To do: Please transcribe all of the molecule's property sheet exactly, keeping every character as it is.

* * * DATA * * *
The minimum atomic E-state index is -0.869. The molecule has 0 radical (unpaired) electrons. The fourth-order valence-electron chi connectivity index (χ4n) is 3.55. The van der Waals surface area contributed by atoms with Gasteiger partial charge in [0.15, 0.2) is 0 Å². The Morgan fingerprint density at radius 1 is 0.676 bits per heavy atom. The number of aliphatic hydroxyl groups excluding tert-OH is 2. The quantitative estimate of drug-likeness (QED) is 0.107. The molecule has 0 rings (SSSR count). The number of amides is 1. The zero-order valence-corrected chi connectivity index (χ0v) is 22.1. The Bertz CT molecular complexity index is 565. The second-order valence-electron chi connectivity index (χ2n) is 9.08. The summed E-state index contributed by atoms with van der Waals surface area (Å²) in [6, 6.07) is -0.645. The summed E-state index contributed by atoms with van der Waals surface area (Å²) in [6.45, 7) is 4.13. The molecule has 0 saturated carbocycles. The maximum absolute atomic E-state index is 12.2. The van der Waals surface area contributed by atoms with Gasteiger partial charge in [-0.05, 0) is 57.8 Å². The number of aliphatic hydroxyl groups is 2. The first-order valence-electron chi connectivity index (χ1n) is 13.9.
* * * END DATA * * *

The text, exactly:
The minimum atomic E-state index is -0.869. The molecule has 0 radical (unpaired) electrons. The fourth-order valence-electron chi connectivity index (χ4n) is 3.55. The van der Waals surface area contributed by atoms with Gasteiger partial charge in [0.15, 0.2) is 0 Å². The Morgan fingerprint density at radius 1 is 0.676 bits per heavy atom. The number of aliphatic hydroxyl groups excluding tert-OH is 2. The quantitative estimate of drug-likeness (QED) is 0.107. The molecule has 0 rings (SSSR count). The number of amides is 1. The zero-order valence-corrected chi connectivity index (χ0v) is 22.1. The Bertz CT molecular complexity index is 565. The second-order valence-electron chi connectivity index (χ2n) is 9.08. The summed E-state index contributed by atoms with van der Waals surface area (Å²) in [6, 6.07) is -0.645. The summed E-state index contributed by atoms with van der Waals surface area (Å²) in [6.45, 7) is 4.13. The molecule has 0 saturated carbocycles. The maximum absolute atomic E-state index is 12.2. The van der Waals surface area contributed by atoms with Gasteiger partial charge in [-0.05, 0) is 57.8 Å². The number of aliphatic hydroxyl groups is 2. The first-order valence-electron chi connectivity index (χ1n) is 13.9.